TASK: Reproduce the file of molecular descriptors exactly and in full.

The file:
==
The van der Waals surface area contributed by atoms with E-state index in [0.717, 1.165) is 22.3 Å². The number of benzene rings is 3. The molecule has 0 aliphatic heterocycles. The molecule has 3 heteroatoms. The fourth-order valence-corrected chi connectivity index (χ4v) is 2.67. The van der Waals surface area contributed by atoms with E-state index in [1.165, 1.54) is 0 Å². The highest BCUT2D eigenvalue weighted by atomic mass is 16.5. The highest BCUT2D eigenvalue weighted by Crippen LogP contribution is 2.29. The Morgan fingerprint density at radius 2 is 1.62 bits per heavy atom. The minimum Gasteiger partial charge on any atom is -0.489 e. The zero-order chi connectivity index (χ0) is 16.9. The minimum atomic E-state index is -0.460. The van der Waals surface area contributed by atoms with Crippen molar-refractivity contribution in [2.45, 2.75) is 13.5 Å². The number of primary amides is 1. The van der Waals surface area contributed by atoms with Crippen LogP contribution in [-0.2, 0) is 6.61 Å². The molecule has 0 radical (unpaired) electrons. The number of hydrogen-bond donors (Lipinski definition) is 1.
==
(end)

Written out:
The van der Waals surface area contributed by atoms with E-state index in [0.717, 1.165) is 22.3 Å². The number of benzene rings is 3. The molecule has 0 aliphatic heterocycles. The molecule has 3 heteroatoms. The fourth-order valence-corrected chi connectivity index (χ4v) is 2.67. The van der Waals surface area contributed by atoms with E-state index in [1.165, 1.54) is 0 Å². The highest BCUT2D eigenvalue weighted by atomic mass is 16.5. The highest BCUT2D eigenvalue weighted by Crippen LogP contribution is 2.29. The Morgan fingerprint density at radius 2 is 1.62 bits per heavy atom. The minimum Gasteiger partial charge on any atom is -0.489 e. The zero-order chi connectivity index (χ0) is 16.9. The minimum atomic E-state index is -0.460. The van der Waals surface area contributed by atoms with Crippen molar-refractivity contribution in [2.45, 2.75) is 13.5 Å². The number of primary amides is 1. The van der Waals surface area contributed by atoms with Crippen LogP contribution in [-0.2, 0) is 6.61 Å². The molecule has 0 radical (unpaired) electrons. The number of hydrogen-bond donors (Lipinski definition) is 1.